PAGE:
The Spirit and the Heart

adulteress  Before I submitted the manuscript for Angela’s Song, I had my pastor pray over it.  I stopped him in the vestibule one day after daily Mass.

“Do you have time to bless something?”

“Of course, what is it?”

I held out my hand, which contained a pink flash drive.  “My book.”

“What, specifically, do you want me to pray for?”  He always asked the right questions, this priest.

“Healing,” I answered.  “I want the readers of this book to experience God’s healing presence in their lives.”

He nodded and raised his hand over the flash drive and what came out of his mouth was a beautiful, profound blessing and intercessory prayer to the Lord, for wisdom, for healing, for conversions, for hope, peace and love.  In my pastor’s blessing were the deepest desires of my heart.

In my adult life I’ve acquired what is called a ‘zeal for souls.’  I constantly pray for conversions.  This is why I identify so well with St. Therese of Lisieux.  Everyone, to me, is Pranzetti, including myself.  On the advice of St. Paul, I ‘work out my salvation with fear and trembling.’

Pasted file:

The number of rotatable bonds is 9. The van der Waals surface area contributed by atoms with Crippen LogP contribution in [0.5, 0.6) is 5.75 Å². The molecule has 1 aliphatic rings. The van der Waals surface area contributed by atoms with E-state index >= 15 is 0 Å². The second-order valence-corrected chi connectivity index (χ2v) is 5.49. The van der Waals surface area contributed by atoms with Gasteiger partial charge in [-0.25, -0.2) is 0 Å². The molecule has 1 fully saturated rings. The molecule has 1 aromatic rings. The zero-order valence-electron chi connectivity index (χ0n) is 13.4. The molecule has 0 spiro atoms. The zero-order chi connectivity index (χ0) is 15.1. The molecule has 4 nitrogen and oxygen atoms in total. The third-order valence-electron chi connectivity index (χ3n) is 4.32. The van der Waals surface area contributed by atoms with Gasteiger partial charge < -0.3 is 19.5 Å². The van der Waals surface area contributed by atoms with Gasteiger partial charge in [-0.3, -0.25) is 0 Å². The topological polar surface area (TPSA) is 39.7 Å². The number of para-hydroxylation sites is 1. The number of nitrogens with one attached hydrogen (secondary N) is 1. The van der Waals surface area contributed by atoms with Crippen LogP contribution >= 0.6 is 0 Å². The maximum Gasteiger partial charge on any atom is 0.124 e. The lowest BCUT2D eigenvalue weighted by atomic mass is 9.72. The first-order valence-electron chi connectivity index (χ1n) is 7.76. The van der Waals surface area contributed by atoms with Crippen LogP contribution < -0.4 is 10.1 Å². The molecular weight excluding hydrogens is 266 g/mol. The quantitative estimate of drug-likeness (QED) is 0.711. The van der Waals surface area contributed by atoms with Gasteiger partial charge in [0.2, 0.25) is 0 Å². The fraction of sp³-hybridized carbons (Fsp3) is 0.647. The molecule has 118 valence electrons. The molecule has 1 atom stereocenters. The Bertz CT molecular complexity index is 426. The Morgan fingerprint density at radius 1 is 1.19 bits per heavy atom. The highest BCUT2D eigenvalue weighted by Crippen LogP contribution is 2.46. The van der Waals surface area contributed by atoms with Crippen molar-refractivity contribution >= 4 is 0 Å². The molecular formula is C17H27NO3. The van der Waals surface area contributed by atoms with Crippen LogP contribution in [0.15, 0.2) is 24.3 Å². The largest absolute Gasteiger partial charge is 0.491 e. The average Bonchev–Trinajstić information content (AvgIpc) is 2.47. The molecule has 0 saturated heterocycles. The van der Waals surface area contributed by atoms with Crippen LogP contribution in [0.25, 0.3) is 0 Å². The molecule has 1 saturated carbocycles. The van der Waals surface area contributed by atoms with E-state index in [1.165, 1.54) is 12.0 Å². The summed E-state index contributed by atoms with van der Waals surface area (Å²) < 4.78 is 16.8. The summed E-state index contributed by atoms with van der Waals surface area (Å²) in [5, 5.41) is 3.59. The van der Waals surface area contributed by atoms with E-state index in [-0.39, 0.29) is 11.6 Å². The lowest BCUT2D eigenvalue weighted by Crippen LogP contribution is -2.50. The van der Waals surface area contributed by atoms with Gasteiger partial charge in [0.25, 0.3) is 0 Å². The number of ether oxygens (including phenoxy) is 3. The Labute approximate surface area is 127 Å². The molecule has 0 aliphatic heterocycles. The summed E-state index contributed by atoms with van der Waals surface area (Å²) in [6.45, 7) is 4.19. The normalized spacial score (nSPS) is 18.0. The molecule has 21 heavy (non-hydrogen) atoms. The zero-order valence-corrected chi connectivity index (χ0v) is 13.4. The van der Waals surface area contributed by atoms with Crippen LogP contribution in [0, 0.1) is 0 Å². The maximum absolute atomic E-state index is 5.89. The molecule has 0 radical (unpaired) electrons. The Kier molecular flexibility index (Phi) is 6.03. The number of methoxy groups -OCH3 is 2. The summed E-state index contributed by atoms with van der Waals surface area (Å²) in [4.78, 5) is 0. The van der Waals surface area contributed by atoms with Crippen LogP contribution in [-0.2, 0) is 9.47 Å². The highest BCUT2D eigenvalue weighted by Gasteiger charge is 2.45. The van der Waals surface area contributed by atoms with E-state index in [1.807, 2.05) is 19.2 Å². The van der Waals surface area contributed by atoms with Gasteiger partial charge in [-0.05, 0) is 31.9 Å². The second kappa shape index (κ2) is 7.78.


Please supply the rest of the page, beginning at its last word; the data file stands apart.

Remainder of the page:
Conversion rarely comes through preaching.  Conversion will come, firstly, with prayer.  Because it is the Holy Spirit, really, that does the conversion.  Look to the apostles on Pentecost.  Their nine-day prayer to the Holy Spirit resulted in the conversion of thousands and the birth of a Church that still stands today, with billions of faithful over the globe.

But the Lord heard my meager prayer for souls as I wrote Angela’s Song, and today I saw proof of His profound love and faithfulness.  I received an e-mail from a woman who had her heart broken time and time again, which made her harden her heart and turn away from God.  But, she wrote, after reading Angela’s Song, that she has made the decision to forgive and to let God back into her life.  I am in awe of the goodness of God in allowing me to know this and see His work through my writing!

How many times have we shut God out because of the hurt caused by people?  I know I have.  What about when we hurt others?  We often shut God out of our lives because we feel unworthy of His love.  There are so many reasons why we harden our hearts.  But the only thing that can soften them again is forgiveness.